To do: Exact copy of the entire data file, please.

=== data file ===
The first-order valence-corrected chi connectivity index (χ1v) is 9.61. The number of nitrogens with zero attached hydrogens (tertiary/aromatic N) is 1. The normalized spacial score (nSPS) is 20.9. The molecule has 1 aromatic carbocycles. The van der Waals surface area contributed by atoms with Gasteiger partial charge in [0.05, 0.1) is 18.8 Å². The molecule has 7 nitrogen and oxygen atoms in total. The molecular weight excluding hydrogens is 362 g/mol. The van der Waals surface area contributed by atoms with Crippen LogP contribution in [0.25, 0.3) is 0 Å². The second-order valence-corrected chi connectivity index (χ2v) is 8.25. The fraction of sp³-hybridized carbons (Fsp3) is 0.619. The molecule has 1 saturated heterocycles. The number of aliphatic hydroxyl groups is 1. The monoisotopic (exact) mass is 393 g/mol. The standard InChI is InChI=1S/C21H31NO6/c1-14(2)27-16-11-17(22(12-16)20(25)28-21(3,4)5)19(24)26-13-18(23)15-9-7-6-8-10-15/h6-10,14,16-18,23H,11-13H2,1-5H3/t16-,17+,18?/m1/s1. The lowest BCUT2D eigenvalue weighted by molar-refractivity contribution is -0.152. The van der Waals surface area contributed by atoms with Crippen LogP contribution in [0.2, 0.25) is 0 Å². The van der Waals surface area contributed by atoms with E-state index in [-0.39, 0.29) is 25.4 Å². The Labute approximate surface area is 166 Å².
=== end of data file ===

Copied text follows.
The first-order valence-corrected chi connectivity index (χ1v) is 9.61. The number of nitrogens with zero attached hydrogens (tertiary/aromatic N) is 1. The normalized spacial score (nSPS) is 20.9. The molecule has 1 aromatic carbocycles. The van der Waals surface area contributed by atoms with Gasteiger partial charge in [0.05, 0.1) is 18.8 Å². The molecule has 7 nitrogen and oxygen atoms in total. The molecular weight excluding hydrogens is 362 g/mol. The van der Waals surface area contributed by atoms with Crippen LogP contribution in [0.25, 0.3) is 0 Å². The second-order valence-corrected chi connectivity index (χ2v) is 8.25. The fraction of sp³-hybridized carbons (Fsp3) is 0.619. The molecule has 1 saturated heterocycles. The number of aliphatic hydroxyl groups is 1. The monoisotopic (exact) mass is 393 g/mol. The standard InChI is InChI=1S/C21H31NO6/c1-14(2)27-16-11-17(22(12-16)20(25)28-21(3,4)5)19(24)26-13-18(23)15-9-7-6-8-10-15/h6-10,14,16-18,23H,11-13H2,1-5H3/t16-,17+,18?/m1/s1. The lowest BCUT2D eigenvalue weighted by molar-refractivity contribution is -0.152. The van der Waals surface area contributed by atoms with Crippen LogP contribution in [0.2, 0.25) is 0 Å². The van der Waals surface area contributed by atoms with E-state index in [-0.39, 0.29) is 25.4 Å². The Labute approximate surface area is 166 Å².